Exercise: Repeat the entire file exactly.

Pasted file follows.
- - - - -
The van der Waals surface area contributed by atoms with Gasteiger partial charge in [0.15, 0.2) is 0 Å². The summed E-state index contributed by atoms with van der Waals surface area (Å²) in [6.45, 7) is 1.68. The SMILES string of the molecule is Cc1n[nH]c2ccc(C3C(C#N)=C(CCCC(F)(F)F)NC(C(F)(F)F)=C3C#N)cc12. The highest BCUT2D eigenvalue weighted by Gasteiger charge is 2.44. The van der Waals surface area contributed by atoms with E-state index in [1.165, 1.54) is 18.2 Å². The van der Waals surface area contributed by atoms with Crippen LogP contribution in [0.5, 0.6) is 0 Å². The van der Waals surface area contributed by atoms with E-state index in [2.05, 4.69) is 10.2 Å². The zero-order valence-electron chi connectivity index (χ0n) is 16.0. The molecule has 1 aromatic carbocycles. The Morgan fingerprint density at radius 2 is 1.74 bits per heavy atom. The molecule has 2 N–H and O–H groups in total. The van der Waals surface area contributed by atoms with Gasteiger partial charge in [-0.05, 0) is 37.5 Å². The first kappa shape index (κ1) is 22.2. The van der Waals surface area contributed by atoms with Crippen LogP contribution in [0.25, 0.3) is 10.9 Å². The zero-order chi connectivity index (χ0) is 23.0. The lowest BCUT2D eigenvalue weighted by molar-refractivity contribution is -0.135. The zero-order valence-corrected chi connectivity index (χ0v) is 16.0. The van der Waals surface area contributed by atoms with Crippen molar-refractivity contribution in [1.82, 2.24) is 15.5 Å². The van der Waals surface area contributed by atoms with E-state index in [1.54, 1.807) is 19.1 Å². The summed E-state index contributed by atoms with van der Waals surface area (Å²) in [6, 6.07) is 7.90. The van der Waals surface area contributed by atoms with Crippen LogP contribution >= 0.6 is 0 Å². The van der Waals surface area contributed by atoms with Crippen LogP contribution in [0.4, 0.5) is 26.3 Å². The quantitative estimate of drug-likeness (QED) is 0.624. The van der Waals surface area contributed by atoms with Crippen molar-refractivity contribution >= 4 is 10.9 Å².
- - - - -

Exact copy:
The van der Waals surface area contributed by atoms with Gasteiger partial charge in [0.15, 0.2) is 0 Å². The summed E-state index contributed by atoms with van der Waals surface area (Å²) in [6.45, 7) is 1.68. The SMILES string of the molecule is Cc1n[nH]c2ccc(C3C(C#N)=C(CCCC(F)(F)F)NC(C(F)(F)F)=C3C#N)cc12. The highest BCUT2D eigenvalue weighted by Gasteiger charge is 2.44. The van der Waals surface area contributed by atoms with E-state index in [1.165, 1.54) is 18.2 Å². The van der Waals surface area contributed by atoms with Crippen LogP contribution in [0.5, 0.6) is 0 Å². The van der Waals surface area contributed by atoms with E-state index in [2.05, 4.69) is 10.2 Å². The zero-order valence-electron chi connectivity index (χ0n) is 16.0. The molecule has 1 aromatic carbocycles. The Morgan fingerprint density at radius 2 is 1.74 bits per heavy atom. The molecule has 2 N–H and O–H groups in total. The van der Waals surface area contributed by atoms with Gasteiger partial charge in [-0.05, 0) is 37.5 Å². The first kappa shape index (κ1) is 22.2. The van der Waals surface area contributed by atoms with Crippen LogP contribution in [0.25, 0.3) is 10.9 Å². The zero-order chi connectivity index (χ0) is 23.0. The lowest BCUT2D eigenvalue weighted by molar-refractivity contribution is -0.135. The zero-order valence-corrected chi connectivity index (χ0v) is 16.0. The van der Waals surface area contributed by atoms with Crippen molar-refractivity contribution in [1.82, 2.24) is 15.5 Å². The van der Waals surface area contributed by atoms with E-state index in [1.54, 1.807) is 19.1 Å². The summed E-state index contributed by atoms with van der Waals surface area (Å²) in [6, 6.07) is 7.90. The van der Waals surface area contributed by atoms with Crippen LogP contribution >= 0.6 is 0 Å². The van der Waals surface area contributed by atoms with Crippen LogP contribution in [0.4, 0.5) is 26.3 Å². The quantitative estimate of drug-likeness (QED) is 0.624. The van der Waals surface area contributed by atoms with Crippen molar-refractivity contribution >= 4 is 10.9 Å².